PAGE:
Friday, 4 September 2015

THE DANGEROUS MAN SPEAKS IN METAPHORS

A rewrite today. You can look at the previous version here.
I was not happy with the first drafts prose style. I felt it needed to be show more and say less.

Four herons fillet, feast.
Clack, craw, pick over bones.
Proclaim themselves kings.
Mock the slow humans,
whose catch they elegantly steal.

Those very fishermen who yearn for the river's riches,
as if their bounty was not enough.
The dangerous man speaks in metaphors:
This is how to sift a river's riches:
start at it's mouth;
your wooden trawl a French kiss,
all rooting tongue that spares no secret.
Dam the high narrows upstream,
deny passage to life returning from the sea.
Only think of water as power.

There is profit in his words
-but not for you or yours.
Once the river has been strip searched,
its bed disturbed and left unmade,
there will be nothing.
We, the few who remain,
plumb the dirty stream in search of anything.
Does it work for you?
This second poem I wrote this week. The idea came from the phrase the river returned. I think the idea had come from watching a history programme about a vanished city from prehistory that is thought to have been made uninhabitable following an earthquake that rerouted a river through its centre.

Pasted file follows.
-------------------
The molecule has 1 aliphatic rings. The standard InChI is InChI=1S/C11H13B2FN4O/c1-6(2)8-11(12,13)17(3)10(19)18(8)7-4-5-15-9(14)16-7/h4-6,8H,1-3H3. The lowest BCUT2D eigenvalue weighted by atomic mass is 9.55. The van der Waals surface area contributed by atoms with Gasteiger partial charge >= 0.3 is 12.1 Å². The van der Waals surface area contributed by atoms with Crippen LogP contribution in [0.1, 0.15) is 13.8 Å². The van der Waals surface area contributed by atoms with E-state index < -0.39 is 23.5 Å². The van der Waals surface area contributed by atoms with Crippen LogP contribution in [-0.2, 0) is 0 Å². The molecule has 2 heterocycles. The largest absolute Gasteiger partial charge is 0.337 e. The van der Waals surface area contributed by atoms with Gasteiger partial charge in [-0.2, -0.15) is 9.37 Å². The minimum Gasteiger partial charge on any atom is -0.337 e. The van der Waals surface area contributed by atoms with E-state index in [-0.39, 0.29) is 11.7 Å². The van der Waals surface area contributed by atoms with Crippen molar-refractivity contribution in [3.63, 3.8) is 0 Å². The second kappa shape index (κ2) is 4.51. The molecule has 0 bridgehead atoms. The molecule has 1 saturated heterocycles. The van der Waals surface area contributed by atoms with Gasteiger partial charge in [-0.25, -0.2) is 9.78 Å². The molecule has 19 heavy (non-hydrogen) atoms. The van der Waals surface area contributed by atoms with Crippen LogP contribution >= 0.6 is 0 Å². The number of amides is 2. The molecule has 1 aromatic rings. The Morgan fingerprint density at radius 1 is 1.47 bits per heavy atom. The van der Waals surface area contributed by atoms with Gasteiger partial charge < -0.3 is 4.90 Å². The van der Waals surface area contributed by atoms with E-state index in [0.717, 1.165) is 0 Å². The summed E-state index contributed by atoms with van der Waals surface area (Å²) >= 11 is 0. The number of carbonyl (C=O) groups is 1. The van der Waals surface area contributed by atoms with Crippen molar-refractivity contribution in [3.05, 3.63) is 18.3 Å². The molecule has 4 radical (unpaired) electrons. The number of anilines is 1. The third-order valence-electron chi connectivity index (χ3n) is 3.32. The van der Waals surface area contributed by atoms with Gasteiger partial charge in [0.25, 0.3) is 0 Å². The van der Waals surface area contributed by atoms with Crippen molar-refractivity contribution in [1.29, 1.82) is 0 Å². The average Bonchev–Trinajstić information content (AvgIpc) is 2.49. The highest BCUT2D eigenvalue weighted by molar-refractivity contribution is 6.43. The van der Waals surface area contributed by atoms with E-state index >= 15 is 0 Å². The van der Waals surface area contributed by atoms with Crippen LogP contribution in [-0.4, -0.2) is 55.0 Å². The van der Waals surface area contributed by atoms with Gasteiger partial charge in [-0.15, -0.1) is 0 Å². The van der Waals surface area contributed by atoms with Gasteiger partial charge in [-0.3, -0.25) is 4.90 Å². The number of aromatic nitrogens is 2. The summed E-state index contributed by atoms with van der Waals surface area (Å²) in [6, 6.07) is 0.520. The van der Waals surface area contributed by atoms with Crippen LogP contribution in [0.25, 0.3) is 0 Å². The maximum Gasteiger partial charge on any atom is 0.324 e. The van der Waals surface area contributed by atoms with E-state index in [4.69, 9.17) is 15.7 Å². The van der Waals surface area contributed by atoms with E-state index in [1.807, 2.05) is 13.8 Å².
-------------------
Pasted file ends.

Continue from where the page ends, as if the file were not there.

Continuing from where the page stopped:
Stronger than ever the river returned,
to rage through my city.
She had gone to the market to buy cloth,
then white horses break on the walls.
Water beats clay brick.
We could not staunch its flow,
so looked to the priests for reason,
then questioned their inevitable response,
that places sin ahead of geography.
Sunken mosaics silt over, await rediscovery.
My hearth will now never spark into flame,
nor will my heart.
I shoulder my bundle, walk towards the mountains.
You could argue that the narrator would not know that the river had returned, to him it would have been this catastrophe but I like the phrase. Time to leave it in the drawer for a while.
I leave you with Beth Porter & The Availables singing Salty Water.

4 comments:

  1. I always find it interesting to rewrite an old work. I think our perspectives slightly change over time which gives our writing a different flavor over time. I really like the rewrite.

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    1. Hi MsMariah
      Glad you like the new draft. It may change yet. Sometimes I think that poems are never completely finished.

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  2. Like novels... they always develop as you rethink your ideas...

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    1. That is very true Carol. I think it is the only way to work. Until recentlt I would not show work in progress but for some reason, these days, I rather like the idea of charting my progress.

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